Thalamic Anatomy and Pathology - pediagenosis
Article Update

Monday, January 3, 2022

Thalamic Anatomy and Pathology

Thalamic Anatomy and Pathology



The thalamus, along with the hypothalamus and subthalamus, form the diencephalon. Anatomically, the thalamus sits above the hypothalamic sulcus in the third ventricle and consists of an egg-shaped structure, one on each side of the brain, connected by a bridge in the middle, the massa intermedia. The thalamus is divided by a white matter sheet known as the internal medullary lamina, into the anterior, medial, and lateral groups of relay nuclei. The lateral group in turn is divided into a ventral tier of nuclei and the lateral nuclei proper. The relay nuclei each projects to a specific territory in the cerebral cortex, and in turn neurons in layer VI of each neocortical area project back to the same specific thalamic relay nucleus. The relay nuclei typically innervate layer IV of the cerebral cortex and provide most of the sensory information to the cerebral cortex.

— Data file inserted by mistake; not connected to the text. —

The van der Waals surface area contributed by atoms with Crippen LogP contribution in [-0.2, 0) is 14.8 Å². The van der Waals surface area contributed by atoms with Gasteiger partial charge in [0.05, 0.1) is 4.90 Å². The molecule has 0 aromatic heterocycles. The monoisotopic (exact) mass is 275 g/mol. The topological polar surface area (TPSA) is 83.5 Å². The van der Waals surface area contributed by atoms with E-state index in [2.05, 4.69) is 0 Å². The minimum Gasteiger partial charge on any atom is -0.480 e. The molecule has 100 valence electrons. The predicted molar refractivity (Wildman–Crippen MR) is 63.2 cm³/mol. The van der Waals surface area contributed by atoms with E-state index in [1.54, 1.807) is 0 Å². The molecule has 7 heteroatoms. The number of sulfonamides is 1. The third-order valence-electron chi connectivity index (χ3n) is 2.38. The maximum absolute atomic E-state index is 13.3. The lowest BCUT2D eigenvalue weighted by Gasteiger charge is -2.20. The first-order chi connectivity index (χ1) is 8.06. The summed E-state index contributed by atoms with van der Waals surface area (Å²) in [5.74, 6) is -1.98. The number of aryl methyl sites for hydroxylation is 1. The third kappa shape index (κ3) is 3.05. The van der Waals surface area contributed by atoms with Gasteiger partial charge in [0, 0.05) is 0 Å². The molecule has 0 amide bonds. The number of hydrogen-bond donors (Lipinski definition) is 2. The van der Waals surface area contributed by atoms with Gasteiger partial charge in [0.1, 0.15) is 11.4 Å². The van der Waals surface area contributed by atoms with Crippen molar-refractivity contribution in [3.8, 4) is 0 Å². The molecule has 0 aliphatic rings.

In addition, there are several cell groups along the midline and embedded in the internal medullary lamina (the intralaminar nuclei). These nuclei send projections more diffusely in the cerebral cortex, with projections favoring layer V, and some project to the striatum as well. They are sometimes viewed as having a more generalized arousal function.

By contrast, the reticular nucleus sits like a thin sheet along the surface of the thalamus. While nearly all of the other thalamic neurons use the excitatory neurotransmitter glutamate, reticular neurons all use GABA and are inhibitory. They sample input both from the cerebral cortex and from the relay nuclei and send inhibitory axons to the relay nuclei, which put the relay neurons into a state where they burst rhythmically but do not transmit sensory information. This bursting behavior underlies the appearance of waxing and waning runs of rhythmic waves in the 12-14 Hz range in the EEG, called “sleep spindles,” as an individual enters slow-wave sleep. It is also thought to be involved in causing the characteristic 3-Hz “spike-and-wave” pattern of EEG seen during “absence” seizures, in which subjects, usually children, lose contact with the external world for brief intervals, during which they may stare and smack their lips. The reticular nucleus is thought to be important in directing attention to discrete sensory stimuli and inhibiting competing stimuli. Among the relay nuclei, the largest component of the anterior group is the anterior nucleus. The most caudal part of the anterior group is called the laterodorsal nucleus. These nuclei send axons mainly to the cingulate gyrus.

The medial group is represented by a single nucleus, the mediodorsal nucleus (MD). MD provides input to the medial and lateral surfaces of the frontal lobe, as well as to much of the temporal lobe.